Have I ever told you about my completely and utterly unhealthy obsession with Charles Manson? No, well. There you have it. I'm weird.
I made The Husband stay up until almost midnight a few nights ago because I didn't want to miss a minute of the new History Channel program, "Manson," (because HC always has the creative names, you know) and wouldn't risk moving into the living room to watch. By the way, if you are wondering, I was disappointed in "Manson" as I felt it made too much of Charlie's failure in the music biz and too little of oh, I don't know, the total and complete INSANITY of the whole thing. Poor Charlie, never got a record contract and so, understandably, became the poster child for crazy. Whatever.
Anyway, I digress. It all started when I was in high school. I bought a copy of Helter Skelter to read on a flight and I was totally sucked in. I could sympathize with these girls. These girls were just like me. (Except for the brutal murder part, you know.) And I felt like everyone who had ever felt like an outsider (in other words, everyone) has been in that weak emotional state where you could be manipulated. In other words, I read it full of there-but-for-the-grace-of-God moments.
As an adult, I've reread HS and added other books and websites and articles and first hand accounts and court transcripts and whatever else I could get my hands on. I don't have those moments anymore. Because, well, because I grew up. Just like most of these girls have. They grew up in prison, with all this crap weighing on their consciences, and no end in sight.
It's been a big year for Manson news. There usually isn't much. You know, they're all still in prison. UPDATE: still in prison. UPDATE: still in prison. There's a few parole hearings here and there and everyone gets denied. (Except for Squeaky Fromme, by the way, who is out now and quite possibly the craziest this side of Manson himself. She didn't go in for the Tate murders, but for trying to kill Gerald Ford. While Manson was in prison. And she was a nun in his own made up religion.) But this year there's been some real news.
Squeaky Fromme getting out for one thing. And Susan Atkins trying desperately to get out. She'll probably die before year end and that'll be even more news. Charlie did a television interview this Spring. The first in a while. He pretty much looked like your grandpa except for the swastika on his forehead (and the crazy, crazy eyes). And Barker Ranch burned to the ground. Probably arson.
Every time one of these things hits the news, I get re-addicted. I do Internet searches, I read blogs, I pick up HS (still the best) and read specific sections. And I wonder why I care. Why I have this weird obsession. Why this crime of all the crimes in history has me so engrossed. I actually have a thing about serial killers. Son of Sam, Ed Gein, H.H. Holmes. I'll read about any and all of them. I'll watch the movies and compare them to reality. But I don't stick with them the way I stick with The Family. And I wonder why.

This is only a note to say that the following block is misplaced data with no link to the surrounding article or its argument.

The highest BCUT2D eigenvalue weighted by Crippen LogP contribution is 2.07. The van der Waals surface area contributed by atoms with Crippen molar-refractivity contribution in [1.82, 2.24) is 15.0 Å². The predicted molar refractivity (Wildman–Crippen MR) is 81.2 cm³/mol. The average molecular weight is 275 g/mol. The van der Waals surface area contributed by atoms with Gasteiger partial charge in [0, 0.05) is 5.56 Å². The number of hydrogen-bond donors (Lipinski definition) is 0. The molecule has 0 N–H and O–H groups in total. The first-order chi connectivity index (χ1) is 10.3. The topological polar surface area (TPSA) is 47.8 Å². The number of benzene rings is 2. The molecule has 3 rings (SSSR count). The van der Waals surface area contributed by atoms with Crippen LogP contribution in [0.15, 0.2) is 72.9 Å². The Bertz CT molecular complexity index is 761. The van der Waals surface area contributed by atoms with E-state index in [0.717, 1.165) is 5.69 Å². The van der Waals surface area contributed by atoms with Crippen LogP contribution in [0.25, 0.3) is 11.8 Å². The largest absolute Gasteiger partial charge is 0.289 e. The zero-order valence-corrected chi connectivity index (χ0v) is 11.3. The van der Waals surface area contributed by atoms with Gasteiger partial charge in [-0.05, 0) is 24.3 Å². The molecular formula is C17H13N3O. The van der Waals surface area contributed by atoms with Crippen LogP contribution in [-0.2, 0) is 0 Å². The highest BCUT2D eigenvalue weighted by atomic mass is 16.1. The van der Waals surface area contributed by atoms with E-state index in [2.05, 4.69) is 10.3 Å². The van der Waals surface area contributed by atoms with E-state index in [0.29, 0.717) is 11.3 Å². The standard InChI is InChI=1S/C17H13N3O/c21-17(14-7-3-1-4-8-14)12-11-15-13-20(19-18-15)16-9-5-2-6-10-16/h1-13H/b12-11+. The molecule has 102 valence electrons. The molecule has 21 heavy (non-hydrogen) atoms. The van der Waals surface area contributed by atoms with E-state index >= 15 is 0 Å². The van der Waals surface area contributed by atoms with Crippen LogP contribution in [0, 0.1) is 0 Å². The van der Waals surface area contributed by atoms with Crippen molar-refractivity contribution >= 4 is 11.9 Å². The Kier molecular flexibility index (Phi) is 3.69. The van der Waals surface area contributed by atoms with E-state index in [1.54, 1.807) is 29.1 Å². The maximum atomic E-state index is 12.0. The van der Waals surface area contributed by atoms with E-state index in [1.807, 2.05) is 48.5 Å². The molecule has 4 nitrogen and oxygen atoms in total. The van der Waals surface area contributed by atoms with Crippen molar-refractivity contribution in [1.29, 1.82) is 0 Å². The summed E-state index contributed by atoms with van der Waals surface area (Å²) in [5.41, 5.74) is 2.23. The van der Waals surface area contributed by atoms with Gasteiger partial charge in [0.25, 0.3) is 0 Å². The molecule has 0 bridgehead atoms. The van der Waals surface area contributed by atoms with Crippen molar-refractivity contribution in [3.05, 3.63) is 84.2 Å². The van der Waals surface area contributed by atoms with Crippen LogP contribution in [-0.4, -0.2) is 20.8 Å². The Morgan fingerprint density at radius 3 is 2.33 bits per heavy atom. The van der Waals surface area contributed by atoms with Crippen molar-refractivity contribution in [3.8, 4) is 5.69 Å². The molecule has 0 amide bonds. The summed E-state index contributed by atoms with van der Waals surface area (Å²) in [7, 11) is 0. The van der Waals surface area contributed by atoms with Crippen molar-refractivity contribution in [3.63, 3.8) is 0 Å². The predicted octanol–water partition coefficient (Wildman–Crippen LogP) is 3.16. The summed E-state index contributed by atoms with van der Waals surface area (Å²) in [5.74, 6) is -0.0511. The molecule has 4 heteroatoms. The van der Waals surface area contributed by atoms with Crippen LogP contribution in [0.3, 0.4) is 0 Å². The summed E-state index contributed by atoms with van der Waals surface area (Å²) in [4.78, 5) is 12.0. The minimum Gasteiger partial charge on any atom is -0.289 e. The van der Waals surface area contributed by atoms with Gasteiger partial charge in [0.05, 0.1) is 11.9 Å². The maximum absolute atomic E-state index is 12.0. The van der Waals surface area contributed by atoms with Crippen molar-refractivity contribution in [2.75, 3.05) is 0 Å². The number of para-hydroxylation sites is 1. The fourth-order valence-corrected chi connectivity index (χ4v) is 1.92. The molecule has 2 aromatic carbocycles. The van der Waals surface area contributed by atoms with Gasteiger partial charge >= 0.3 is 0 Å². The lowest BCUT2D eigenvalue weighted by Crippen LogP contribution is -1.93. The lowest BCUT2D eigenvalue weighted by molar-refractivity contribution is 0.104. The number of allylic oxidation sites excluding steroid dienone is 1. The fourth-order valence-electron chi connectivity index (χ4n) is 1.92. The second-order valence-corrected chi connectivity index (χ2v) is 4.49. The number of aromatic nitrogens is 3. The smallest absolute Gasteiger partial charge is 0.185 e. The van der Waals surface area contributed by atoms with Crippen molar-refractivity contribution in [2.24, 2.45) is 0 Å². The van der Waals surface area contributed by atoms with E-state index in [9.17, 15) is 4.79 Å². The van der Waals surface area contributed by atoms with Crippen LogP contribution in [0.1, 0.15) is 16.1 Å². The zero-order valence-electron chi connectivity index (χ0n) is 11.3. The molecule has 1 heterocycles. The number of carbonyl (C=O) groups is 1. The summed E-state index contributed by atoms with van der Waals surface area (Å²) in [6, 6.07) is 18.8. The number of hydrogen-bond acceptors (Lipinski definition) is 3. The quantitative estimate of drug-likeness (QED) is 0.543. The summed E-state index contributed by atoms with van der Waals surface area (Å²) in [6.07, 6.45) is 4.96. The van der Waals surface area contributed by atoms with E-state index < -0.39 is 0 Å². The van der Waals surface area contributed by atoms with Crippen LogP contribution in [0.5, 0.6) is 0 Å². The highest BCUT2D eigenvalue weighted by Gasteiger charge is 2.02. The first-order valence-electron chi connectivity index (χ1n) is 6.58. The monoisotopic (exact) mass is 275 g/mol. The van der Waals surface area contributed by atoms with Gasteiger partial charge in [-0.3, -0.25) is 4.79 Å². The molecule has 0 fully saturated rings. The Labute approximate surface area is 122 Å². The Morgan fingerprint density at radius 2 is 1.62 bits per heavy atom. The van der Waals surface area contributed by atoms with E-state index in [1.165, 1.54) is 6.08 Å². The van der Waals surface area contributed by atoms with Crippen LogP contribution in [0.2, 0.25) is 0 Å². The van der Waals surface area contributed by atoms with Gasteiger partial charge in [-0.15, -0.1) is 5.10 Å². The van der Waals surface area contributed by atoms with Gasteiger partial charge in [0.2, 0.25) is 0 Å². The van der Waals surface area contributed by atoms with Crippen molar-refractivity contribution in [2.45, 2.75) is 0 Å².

Is it because it only took one dose of crazy to infect a whole community of people? Is it because of how close the authorities came to unwittingly preventing it time and time again? It is because of Manson's Kentucky connection? Is it because of the family kids, a story still mostly untold that intrigues me? Or is it something simpler? That it was the first true crime novel I ever read? The first movie to ever give me nightmares?
The story will always be with us. It's just that kind of story. The reality of it will fade as the family members die (in or out of jail). Charlie is in his 70's and has never lived a particularly healthy life. The victim's families will fade away. The places will be razed, rebuilt, converted. Most of them already have. And all of those things will make it seem more like a story and less like reality. That's a scary thought. The Manson murders will one day inhabit the same place in our mythology as Jack the Ripper.
And I believe that THAT is one of the things that keeps me tethered to the story. After 40 years (the anniversary was last month) it's still raw in many ways. It's still real in a way that it won't be forever. It's less real for me than for those who remember the news. It's less real for them than for those who had been visited by the creepy crawlers. It's less real for them than for those close to those killed or those who did the killing. And for my kids, when they are older and learn about it or see a movie or pick up Helter Skelter from mom's bookshelf, it will be less real than it is for me.
I feel the need to pin that reality down. To hold it firm, lest we forget. Lest we forget the fear and uncertainty. Lest we forget the shock and revulsion. Lest we forget the desperate need to talk to our kids. Lest it becomes nothing but a story. A movie. A dramatization. Lest we think it's ever over.